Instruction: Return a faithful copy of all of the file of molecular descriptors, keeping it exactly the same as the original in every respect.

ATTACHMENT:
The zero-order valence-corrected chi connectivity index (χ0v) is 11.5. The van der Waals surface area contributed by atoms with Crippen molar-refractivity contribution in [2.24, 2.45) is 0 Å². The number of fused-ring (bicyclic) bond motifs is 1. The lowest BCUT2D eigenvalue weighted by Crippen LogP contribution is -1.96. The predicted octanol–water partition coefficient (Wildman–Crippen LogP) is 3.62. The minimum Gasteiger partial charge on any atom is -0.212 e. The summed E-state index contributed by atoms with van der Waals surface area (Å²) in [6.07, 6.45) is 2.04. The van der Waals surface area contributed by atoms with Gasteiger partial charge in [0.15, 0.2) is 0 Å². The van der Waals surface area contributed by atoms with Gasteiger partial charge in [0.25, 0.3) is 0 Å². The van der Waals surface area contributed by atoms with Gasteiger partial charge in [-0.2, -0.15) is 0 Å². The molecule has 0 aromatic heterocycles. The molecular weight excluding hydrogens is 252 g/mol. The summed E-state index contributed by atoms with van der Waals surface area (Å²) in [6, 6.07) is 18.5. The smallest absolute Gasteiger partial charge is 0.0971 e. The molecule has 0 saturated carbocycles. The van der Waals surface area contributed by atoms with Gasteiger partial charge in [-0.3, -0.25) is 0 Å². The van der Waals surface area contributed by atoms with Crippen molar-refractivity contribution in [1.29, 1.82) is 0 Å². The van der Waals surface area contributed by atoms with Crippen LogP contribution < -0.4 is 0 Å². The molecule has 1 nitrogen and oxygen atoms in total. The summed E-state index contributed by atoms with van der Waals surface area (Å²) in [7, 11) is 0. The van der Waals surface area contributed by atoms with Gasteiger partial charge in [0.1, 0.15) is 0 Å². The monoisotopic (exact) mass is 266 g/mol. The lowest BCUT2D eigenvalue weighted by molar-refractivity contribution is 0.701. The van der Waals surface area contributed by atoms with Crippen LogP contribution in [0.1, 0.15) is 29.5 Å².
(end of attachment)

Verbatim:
The zero-order valence-corrected chi connectivity index (χ0v) is 11.5. The van der Waals surface area contributed by atoms with Crippen molar-refractivity contribution in [2.24, 2.45) is 0 Å². The number of fused-ring (bicyclic) bond motifs is 1. The lowest BCUT2D eigenvalue weighted by Crippen LogP contribution is -1.96. The predicted octanol–water partition coefficient (Wildman–Crippen LogP) is 3.62. The minimum Gasteiger partial charge on any atom is -0.212 e. The summed E-state index contributed by atoms with van der Waals surface area (Å²) in [6.07, 6.45) is 2.04. The van der Waals surface area contributed by atoms with Gasteiger partial charge in [0.15, 0.2) is 0 Å². The van der Waals surface area contributed by atoms with Gasteiger partial charge in [0.25, 0.3) is 0 Å². The van der Waals surface area contributed by atoms with Gasteiger partial charge in [-0.2, -0.15) is 0 Å². The molecule has 0 aromatic heterocycles. The molecular weight excluding hydrogens is 252 g/mol. The summed E-state index contributed by atoms with van der Waals surface area (Å²) in [6, 6.07) is 18.5. The smallest absolute Gasteiger partial charge is 0.0971 e. The molecule has 0 saturated carbocycles. The van der Waals surface area contributed by atoms with Gasteiger partial charge in [-0.3, -0.25) is 0 Å². The van der Waals surface area contributed by atoms with Crippen molar-refractivity contribution in [1.29, 1.82) is 0 Å². The van der Waals surface area contributed by atoms with Crippen LogP contribution < -0.4 is 0 Å². The molecule has 1 nitrogen and oxygen atoms in total. The summed E-state index contributed by atoms with van der Waals surface area (Å²) in [7, 11) is 0. The van der Waals surface area contributed by atoms with Gasteiger partial charge in [0.1, 0.15) is 0 Å². The monoisotopic (exact) mass is 266 g/mol. The lowest BCUT2D eigenvalue weighted by molar-refractivity contribution is 0.701. The van der Waals surface area contributed by atoms with Crippen LogP contribution in [0.1, 0.15) is 29.5 Å².